Gambling

Written evidence submitted by The Bingo Association (GA 58)

1. The Bingo Association represents the majority of the licensed bingo industry in Great Britain. Our members welcome the opportunity to submit evidence to this inquiry and to highlight their main areas of concern about the Gambling Act 2005. Sadly, many of the concerns we highlighted during debate on the Bill have proved to be well founded, and we see little prospect of the situation improving in the near future. Many of the central issues were inadequately debated at the time and subsequently poorly drafted, creating ongoing difficulties for both the industry and the regulator.

Effectiveness of the Act in maintaining core objectives

2. The GB gambling sector was widely acknowledged as being a model of sound regulation, and its gambling industry recognised as being responsible and well-run, before the Gambling Act 2005 was introduced. The Gaming Act 1968, whilst much amended, had ensured that the objectives carried forward to its successor legislation were rigorously applied. In this respect, the general state of the gambling sector located in the UK has not changed. It remains crime-free, conducted in a fair and open manner, and protects the interests of children and the vulnerable. The main difference is that under the Gambling Act the burden of regulation for industry is greater and the costs are higher.

3. The Act was billed as deregulatory, but was generally not so; for example, products that had previously been available in bingo clubs were no longer permitted. Much of the criticism leveled at the Gaming Act 1968 was based on its inflexibility in adapting to change and technological innovation. However, in our experience, the Gambling Act 2005 has been little better. In some respects, it has further entrenched inflexibility in a system that is more complicated, bureaucratic and expensive than before. Innovation remains difficult within the narrow definitions and complicated drafting of the Act. To further aggravate the situation, the regulatory framework it sets out is directly contradicted or undermined by other legislation, particularly fiscal.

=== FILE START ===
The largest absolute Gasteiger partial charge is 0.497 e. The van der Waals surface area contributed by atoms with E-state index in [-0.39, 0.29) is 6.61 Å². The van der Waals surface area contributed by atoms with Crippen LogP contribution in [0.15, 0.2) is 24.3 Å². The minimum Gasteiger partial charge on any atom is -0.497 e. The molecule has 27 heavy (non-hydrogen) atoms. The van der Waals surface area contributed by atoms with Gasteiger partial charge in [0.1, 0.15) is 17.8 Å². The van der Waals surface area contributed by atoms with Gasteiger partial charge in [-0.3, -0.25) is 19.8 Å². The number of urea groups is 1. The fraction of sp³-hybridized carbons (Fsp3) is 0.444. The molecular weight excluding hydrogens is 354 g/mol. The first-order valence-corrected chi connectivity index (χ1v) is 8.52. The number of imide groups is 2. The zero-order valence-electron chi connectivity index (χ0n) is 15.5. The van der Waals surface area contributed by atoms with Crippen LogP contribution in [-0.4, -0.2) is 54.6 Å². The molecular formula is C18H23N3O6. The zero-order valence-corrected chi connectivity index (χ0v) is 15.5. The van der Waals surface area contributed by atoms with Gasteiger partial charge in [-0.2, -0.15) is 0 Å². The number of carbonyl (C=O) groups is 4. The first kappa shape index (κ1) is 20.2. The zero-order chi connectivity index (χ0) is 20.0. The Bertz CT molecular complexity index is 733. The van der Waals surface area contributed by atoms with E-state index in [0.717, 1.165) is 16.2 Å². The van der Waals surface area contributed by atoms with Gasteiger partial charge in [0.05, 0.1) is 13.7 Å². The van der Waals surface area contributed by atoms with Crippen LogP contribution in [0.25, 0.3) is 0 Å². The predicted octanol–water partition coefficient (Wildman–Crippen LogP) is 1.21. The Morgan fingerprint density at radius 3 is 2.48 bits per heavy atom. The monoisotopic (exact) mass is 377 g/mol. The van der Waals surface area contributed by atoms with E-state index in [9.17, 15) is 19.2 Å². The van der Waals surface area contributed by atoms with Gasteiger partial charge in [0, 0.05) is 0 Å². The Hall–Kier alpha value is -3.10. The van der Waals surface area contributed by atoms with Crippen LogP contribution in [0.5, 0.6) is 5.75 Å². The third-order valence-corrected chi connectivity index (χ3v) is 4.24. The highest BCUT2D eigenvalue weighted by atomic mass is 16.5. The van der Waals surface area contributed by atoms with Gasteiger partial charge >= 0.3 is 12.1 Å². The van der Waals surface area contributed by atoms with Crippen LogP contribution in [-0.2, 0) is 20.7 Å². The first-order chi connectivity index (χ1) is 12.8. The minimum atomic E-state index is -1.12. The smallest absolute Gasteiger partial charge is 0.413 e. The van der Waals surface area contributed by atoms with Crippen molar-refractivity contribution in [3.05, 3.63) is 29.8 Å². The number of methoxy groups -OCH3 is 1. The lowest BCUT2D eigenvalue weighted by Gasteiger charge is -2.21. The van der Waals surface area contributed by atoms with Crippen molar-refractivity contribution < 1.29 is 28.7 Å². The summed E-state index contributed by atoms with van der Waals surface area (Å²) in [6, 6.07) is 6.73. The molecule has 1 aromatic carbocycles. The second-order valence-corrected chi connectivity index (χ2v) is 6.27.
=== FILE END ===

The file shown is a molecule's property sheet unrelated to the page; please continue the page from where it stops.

4. The Act has therefore been largely unsuccessful in updating the law in relation to gambling generally, and even more so in relation to online gambling. At the heart of the Act, and therefore of the Commission’s regulatory approach, is a flawed assumption: that it is possible to categorise all gambling which takes place outside a physical premises such as a bingo club as "remote gambling". "Remote" describes a method of delivery, not a form of gambling. It can refer to any technology that delivers gambling products within, between, or outside premises. It does not adequately describe or address the "online" gambling sector, even though it was the intended target of policy-makers at the time. The weakness of the Act’s remote gambling provisions was evident even before it was implemented, since two sub-clauses were repealed even before they were enacted.

5. All sectors of the gambling industry raised concern at the time the Bill was being debated that in the absence of a clear picture on levels of taxation, it was impossible to put in place a system of effective regulation. This has proved to be the case: the main target of the "remote gambling" provisions, namely online gambling operators, remain outside the system of GB regulation because the regulatory and tax regimes that apply to them are commercially unviable. In contrast, products such as linked bingo in clubs, which had previously operated successfully and without concern for many years, were burdened with additional and unnecessary requirements to hold remote operating licences. However, even though they hold "remote" licences, their ability to offer access to their online products is extremely limited. The "remote" provisions have caught products and operators who were already regulated under the provisions for terrestrial gaming by imposing a further, unnecessary, layer of regulation. Those who were outside British regulation at the time have remained outside, with others choosing to relocate offshore [1] .